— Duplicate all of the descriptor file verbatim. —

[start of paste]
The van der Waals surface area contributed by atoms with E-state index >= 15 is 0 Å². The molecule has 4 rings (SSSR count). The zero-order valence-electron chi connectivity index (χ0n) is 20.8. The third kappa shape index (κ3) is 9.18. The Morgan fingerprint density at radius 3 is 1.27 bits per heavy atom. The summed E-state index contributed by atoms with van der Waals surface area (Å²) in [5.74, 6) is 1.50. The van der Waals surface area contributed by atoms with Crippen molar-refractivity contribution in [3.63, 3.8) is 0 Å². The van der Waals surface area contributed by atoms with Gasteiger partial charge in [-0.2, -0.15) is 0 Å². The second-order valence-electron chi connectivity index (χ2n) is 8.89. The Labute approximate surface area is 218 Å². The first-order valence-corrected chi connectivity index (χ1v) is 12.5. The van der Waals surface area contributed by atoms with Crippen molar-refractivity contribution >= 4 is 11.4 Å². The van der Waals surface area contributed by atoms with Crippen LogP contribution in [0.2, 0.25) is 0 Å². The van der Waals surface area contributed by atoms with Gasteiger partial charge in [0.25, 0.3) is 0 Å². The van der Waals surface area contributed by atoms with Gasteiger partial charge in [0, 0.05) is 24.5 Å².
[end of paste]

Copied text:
The van der Waals surface area contributed by atoms with E-state index >= 15 is 0 Å². The molecule has 4 rings (SSSR count). The zero-order valence-electron chi connectivity index (χ0n) is 20.8. The third kappa shape index (κ3) is 9.18. The Morgan fingerprint density at radius 3 is 1.27 bits per heavy atom. The summed E-state index contributed by atoms with van der Waals surface area (Å²) in [5.74, 6) is 1.50. The van der Waals surface area contributed by atoms with Crippen molar-refractivity contribution in [3.63, 3.8) is 0 Å². The van der Waals surface area contributed by atoms with Gasteiger partial charge in [-0.2, -0.15) is 0 Å². The second-order valence-electron chi connectivity index (χ2n) is 8.89. The Labute approximate surface area is 218 Å². The first-order valence-corrected chi connectivity index (χ1v) is 12.5. The van der Waals surface area contributed by atoms with Crippen molar-refractivity contribution >= 4 is 11.4 Å². The van der Waals surface area contributed by atoms with Crippen LogP contribution in [0.2, 0.25) is 0 Å². The van der Waals surface area contributed by atoms with Gasteiger partial charge in [0.25, 0.3) is 0 Å². The van der Waals surface area contributed by atoms with Gasteiger partial charge in [0, 0.05) is 24.5 Å².